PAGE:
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Katie Sturino

“If you are trying to put yourself out there, just realize that no one cares as much as you think they do, and it’s okay,” said Katie Sturino, the founder of Megababe. | Getty Images

Women Rule Podcast

Meet the woman trying to spur the fashion world’s aha moment

Katie Sturino, the founder of Megababe and “The 12ish Style,” opens up about pushing the fashion industry to become more size-inclusive.

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It is, by now, folk wisdom on the Internet: Never read the comments beneath a news article. They can be filled with sexism, racism, cruel mockery and ad hominem attacks. Avoid them at all costs — especially if the article is about you, or you’re a woman, or you don’t fit a very narrow range of acceptable body types.

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Katie Sturino ignored that advice. She doesn’t regret it. In fact, she credits it with inspiring her aha moment.

Four years ago, after being the subject of an article about personal style and “how to get dressed as a curvy woman,” Sturino took in readers’ reactions and was surprised by what she saw.

“I read the comments of women, and they said, ‘Oh, my god, I’ve never seen my body on a fashion blog.’ ‘Oh, my god, I’m a size 14, and I didn’t think I could wear shorts,” Sturino said in an interview for POLITICO’s Women Rule podcast. “It was this thing where I realized that it was my job, this was — I was being called to this.”

Since that realization, Sturino has become the serial entrepreneur behind a small style empire that focuses on the women who are often ignored by the fashion industry.

“I think that there’s this misconception with designers, where you’ve got 12 people sitting around a boardroom, none of them are over a size six, and they’re like, ‘We’re dressing all women,’” said Sturino. “That is how they think.”

Sturino wants them to think again.

She’s perhaps best known as the blogger behind “The 12ish Style,” a site dedicated to exploring the world of fashion through the eyes of women whose clothes are somewhere between a size 12-18, a “weird size purgatory,” in Sturino’s words.

At first, Sturino was uncomfortable with offering herself up in such a vulnerable and public way. But eventually, she overcame those qualms, made the site a success and built herself into an Instagram star with hundreds of thousands of followers.

“If you are trying to put yourself out there, just realize that no one cares as much as you think they do, and it’s okay,” said Sturino. “That is the hack: It’s just to look around and say, ‘Oh. Actually, no one is looking at my body at this pool to see that I haven’t lost this seven pounds I’ve been stressing about all year.’ Like, no one actually cares, and no one’s noticing that, so why are you putting yourself through that stress?”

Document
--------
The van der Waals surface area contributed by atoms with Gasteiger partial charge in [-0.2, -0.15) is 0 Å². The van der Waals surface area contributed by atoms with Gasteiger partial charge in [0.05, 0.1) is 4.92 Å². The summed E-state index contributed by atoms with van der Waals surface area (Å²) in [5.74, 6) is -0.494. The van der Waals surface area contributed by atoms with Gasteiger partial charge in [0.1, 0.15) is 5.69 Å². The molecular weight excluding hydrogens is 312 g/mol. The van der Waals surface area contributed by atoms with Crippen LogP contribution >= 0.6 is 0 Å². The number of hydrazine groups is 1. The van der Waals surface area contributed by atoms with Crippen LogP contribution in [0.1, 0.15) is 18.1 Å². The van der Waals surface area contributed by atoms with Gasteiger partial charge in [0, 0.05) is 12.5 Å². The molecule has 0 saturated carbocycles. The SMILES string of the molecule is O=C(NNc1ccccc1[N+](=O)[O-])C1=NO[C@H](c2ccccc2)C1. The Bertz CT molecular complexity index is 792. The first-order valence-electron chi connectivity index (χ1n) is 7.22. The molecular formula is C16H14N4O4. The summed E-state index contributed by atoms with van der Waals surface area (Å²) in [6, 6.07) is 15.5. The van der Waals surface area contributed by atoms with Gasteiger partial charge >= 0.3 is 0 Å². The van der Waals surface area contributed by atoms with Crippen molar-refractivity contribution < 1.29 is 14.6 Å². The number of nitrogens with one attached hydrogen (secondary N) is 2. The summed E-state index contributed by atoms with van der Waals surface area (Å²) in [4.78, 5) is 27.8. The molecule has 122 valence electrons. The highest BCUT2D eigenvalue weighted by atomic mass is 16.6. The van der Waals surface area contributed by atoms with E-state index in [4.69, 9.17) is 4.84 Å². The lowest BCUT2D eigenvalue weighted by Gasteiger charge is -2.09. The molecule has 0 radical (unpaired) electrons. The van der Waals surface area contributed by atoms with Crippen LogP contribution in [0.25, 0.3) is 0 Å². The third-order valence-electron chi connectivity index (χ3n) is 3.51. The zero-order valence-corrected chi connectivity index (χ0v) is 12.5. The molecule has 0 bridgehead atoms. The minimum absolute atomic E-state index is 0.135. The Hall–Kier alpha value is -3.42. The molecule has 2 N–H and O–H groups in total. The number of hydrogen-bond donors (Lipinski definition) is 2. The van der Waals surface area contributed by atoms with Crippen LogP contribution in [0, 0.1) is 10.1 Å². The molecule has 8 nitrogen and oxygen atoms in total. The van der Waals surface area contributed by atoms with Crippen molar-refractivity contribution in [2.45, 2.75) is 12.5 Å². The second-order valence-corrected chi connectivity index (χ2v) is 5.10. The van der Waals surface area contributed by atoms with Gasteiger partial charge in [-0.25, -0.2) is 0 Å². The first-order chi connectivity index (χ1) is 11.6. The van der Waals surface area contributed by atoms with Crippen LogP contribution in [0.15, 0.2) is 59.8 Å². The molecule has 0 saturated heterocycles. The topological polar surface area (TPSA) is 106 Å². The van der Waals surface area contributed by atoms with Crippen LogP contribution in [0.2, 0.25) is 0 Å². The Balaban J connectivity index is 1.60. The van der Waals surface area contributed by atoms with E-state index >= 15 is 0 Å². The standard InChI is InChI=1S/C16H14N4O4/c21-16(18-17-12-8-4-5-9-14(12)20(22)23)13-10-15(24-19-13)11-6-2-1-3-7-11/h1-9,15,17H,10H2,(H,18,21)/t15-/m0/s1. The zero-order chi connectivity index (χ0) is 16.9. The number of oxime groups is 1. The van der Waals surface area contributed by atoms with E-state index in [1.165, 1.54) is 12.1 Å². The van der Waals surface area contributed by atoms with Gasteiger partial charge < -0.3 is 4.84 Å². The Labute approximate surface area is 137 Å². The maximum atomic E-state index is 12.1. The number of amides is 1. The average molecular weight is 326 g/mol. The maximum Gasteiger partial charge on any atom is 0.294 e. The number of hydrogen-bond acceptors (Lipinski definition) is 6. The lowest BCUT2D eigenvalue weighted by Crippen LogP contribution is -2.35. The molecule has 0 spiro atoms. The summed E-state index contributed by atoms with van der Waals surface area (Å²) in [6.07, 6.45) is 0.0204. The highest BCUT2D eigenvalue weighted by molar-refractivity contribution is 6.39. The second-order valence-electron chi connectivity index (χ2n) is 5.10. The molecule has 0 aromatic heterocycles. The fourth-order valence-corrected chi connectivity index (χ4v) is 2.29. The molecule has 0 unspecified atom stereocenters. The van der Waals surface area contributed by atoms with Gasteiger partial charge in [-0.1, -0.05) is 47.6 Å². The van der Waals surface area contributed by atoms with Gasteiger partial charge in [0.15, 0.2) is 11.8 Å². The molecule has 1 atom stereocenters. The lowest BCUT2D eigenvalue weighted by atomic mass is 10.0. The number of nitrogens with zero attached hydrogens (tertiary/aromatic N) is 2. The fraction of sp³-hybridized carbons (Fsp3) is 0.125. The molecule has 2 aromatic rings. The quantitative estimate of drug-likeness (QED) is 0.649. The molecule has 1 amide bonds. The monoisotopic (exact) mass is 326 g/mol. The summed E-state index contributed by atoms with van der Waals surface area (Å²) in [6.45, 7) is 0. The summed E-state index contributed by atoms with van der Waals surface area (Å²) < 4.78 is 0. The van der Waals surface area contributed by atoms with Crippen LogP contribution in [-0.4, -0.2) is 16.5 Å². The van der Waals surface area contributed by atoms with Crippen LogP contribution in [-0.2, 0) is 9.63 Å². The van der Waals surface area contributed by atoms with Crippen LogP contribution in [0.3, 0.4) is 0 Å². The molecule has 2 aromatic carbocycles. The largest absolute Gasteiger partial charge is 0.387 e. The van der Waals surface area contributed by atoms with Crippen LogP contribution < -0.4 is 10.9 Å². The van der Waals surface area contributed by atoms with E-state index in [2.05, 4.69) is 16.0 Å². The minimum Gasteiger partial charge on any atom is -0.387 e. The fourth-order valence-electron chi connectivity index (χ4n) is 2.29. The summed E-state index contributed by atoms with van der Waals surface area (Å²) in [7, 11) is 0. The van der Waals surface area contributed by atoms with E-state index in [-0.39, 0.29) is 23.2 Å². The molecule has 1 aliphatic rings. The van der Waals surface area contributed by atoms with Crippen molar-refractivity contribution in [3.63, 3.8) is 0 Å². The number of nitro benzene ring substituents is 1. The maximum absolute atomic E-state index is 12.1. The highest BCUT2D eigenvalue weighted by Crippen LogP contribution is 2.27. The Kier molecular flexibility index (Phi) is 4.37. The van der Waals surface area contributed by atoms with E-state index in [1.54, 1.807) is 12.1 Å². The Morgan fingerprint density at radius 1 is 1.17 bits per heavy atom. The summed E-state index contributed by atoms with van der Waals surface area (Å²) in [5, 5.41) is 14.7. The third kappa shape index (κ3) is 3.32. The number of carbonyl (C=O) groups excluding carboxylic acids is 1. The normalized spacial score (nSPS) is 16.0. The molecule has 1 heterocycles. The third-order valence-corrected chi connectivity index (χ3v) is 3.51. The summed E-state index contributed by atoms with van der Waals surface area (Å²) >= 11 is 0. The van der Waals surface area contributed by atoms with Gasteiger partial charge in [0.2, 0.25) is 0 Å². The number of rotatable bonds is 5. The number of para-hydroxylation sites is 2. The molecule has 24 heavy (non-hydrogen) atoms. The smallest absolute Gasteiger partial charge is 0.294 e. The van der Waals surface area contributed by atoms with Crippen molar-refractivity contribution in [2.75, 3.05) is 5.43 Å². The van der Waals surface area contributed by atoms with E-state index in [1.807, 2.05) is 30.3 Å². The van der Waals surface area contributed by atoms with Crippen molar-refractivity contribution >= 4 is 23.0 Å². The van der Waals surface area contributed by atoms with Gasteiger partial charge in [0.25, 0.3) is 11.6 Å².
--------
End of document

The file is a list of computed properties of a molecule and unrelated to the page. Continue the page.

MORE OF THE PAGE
Recently, she’s branched out with her own line of personal-care products, Megababe. When she founded the company two years ago with her sister and best friend, it was with a very specific purpose: Offer the types of products that women want and need, but which are ignored by the fashion industry or considered taboo.

First among those offerings: an anti-thigh-chafing stick. “I wanted [women] to feel like there was nothing shameful about having this very normal thing that women have that men have, too, that people just don’t talk about,” said Sturino.

That desire to talk about the topics others ignore but deal with on a daily basis led Sturino to become a major advocate of the #MakeMySize movement, pushing major fashion labels to be more inclusive in the sizes they offer.

“Since I got a divorce, I’ve gained 60 pounds, so my size has fluctuated,” explained Sturino. “Which opened my eyes up to the fact that, ‘Oh, my god, the average woman in America is a size 16, and this is how she gets dressed?’”

She hopes that eventually, fashion designers will have their own aha moment. And if hers are the comments that inspire it, that’s all for the better.

To hear more from Katie Sturino — including the Instagram star’s advice for using social media — listen to the full podcast here. Women Rule takes listeners backstage with female bosses for real talk on how they made it and what advice they have for women looking to lead.

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